Far Eastern Group, the major shareholder in Far Eastern Electronic Toll Collection Co, yesterday abruptly announced that it would give all of its stockholding in the ETC firm to the government and completely withdraw from toll collection operations.
The Far Eastern Group currently holds a 55 percent stake in the joint venture worth NT$1.4 billion (US$43 million) through Far EasTone Telecommunications Co. The remaining 45 percent stake is controlled by Teco Electric & Machinery Co, Systex Corp and Mitac Inc.
"The [Far Eastern] Group will donate its stake to the government unconditionally," Lang Ya-ling (郎亞玲), spokeswoman for Far Eastern Electronic, told the Taipei Times in a telephone interview.
The group said it would not seek compensation from the government and that its employees and technological know-how would also be transferred to the government.
If the Ministry of Transportation and Communications decides to accept the offer, this would make the government the biggest shareholder in the build-operate-transfer (BOT) project.
In response, the Cabinet said that the Far Eastern Group's latest move would not change anything, while the government would reconsider its partners for the ETC system, Cabinet Spokesman Cheng Wen-tsang (鄭文燦) told reporters yesterday.
Cheng's remark referred to the ruling by the Supreme Administrative Court last week that the ministry must reconsider its partner for the toll system.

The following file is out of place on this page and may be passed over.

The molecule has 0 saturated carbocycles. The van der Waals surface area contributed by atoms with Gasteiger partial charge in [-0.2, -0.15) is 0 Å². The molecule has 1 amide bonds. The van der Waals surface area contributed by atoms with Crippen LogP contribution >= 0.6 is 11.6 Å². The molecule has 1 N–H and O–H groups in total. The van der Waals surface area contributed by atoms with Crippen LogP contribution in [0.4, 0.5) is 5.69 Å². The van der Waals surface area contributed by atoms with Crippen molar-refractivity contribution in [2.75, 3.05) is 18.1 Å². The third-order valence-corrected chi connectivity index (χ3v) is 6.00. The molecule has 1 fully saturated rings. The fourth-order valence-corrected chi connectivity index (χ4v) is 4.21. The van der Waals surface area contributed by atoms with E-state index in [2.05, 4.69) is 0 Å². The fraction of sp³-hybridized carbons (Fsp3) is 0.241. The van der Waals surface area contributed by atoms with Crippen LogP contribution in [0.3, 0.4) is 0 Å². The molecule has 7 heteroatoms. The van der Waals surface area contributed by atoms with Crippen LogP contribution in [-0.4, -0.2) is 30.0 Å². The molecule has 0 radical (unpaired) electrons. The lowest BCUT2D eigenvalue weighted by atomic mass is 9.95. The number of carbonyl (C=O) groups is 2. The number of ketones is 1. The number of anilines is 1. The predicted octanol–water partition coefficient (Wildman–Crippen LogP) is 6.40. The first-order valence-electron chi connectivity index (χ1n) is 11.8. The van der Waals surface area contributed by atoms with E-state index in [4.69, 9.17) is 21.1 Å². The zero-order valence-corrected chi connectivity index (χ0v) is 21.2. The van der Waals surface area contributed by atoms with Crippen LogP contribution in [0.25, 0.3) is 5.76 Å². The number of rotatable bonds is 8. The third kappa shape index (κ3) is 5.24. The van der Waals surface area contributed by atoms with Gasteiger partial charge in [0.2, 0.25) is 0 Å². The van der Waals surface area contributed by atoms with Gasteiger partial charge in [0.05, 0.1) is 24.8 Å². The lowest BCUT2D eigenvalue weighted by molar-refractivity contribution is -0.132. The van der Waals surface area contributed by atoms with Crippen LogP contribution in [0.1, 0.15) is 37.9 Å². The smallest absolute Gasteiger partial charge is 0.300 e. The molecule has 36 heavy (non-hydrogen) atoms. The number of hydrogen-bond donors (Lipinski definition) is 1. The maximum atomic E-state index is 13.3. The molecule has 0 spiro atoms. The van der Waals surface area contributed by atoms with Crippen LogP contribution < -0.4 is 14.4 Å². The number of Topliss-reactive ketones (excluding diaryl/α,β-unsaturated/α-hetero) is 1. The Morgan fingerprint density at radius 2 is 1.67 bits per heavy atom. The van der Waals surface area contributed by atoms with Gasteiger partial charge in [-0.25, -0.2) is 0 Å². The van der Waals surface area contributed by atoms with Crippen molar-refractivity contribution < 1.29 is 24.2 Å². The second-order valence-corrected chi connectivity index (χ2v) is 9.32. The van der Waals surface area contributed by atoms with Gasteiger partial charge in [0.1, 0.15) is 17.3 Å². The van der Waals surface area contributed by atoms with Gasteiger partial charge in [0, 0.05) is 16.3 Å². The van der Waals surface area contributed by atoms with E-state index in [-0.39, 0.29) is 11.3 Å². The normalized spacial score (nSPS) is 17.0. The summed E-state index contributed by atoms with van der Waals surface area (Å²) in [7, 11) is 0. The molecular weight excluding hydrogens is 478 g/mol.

Far Eastern, Taiwan Yu-Tung Information Technology Co and Acer Group were the three original competitors in the ETC bid. Far Eastern used infrared technology for its system, while both Yu-Tung and Acer relied on microwave technology. Acer has already made it clear that it is no longer interested in the bid.
"We will re-evaluate the infrared and microwave systems and make a new decision at a later date," Cheng said. "We will treat both Far Eastern and Yu-Tung as equals."
To avoid repeating the same mistake, the review process will be made public and the Cabinet will make sure that the Statute for Promoting Private Participation in Public Infrastructure Projects (促進民間參與公共建設法) is strictly followed.
"Premier Su Tseng-chang (蘇貞昌) has promised more than once that there will not be any favoritism during the process. The decision will be based solely on the evaluations," Cheng said.
However, whether the firm would be qualified for the soon-to-be-held second selection process has been called into question as the government's stockholding in BOT projects must not exceed 20 percent, according to the statute.
Lang said it would be up to the government how to resolve the matter.
She said the company had confidence in the infrared system it developed for the electronic toll collection project but political factors and waves of criticism have tarnished its image.
Vice Minister of Transportation and Communications Tsai Duei (
Tsai didn't elaborate on what changes would be needed or whether the government would cancel the new selection process, now that only one option was available, the report said.
Amy Chen (陳逸潔), public relations manager for Teco, said they did not know about Far Eastern Group's decision to withdraw until yesterday and Teco needed time to understand the situation before making any decisions.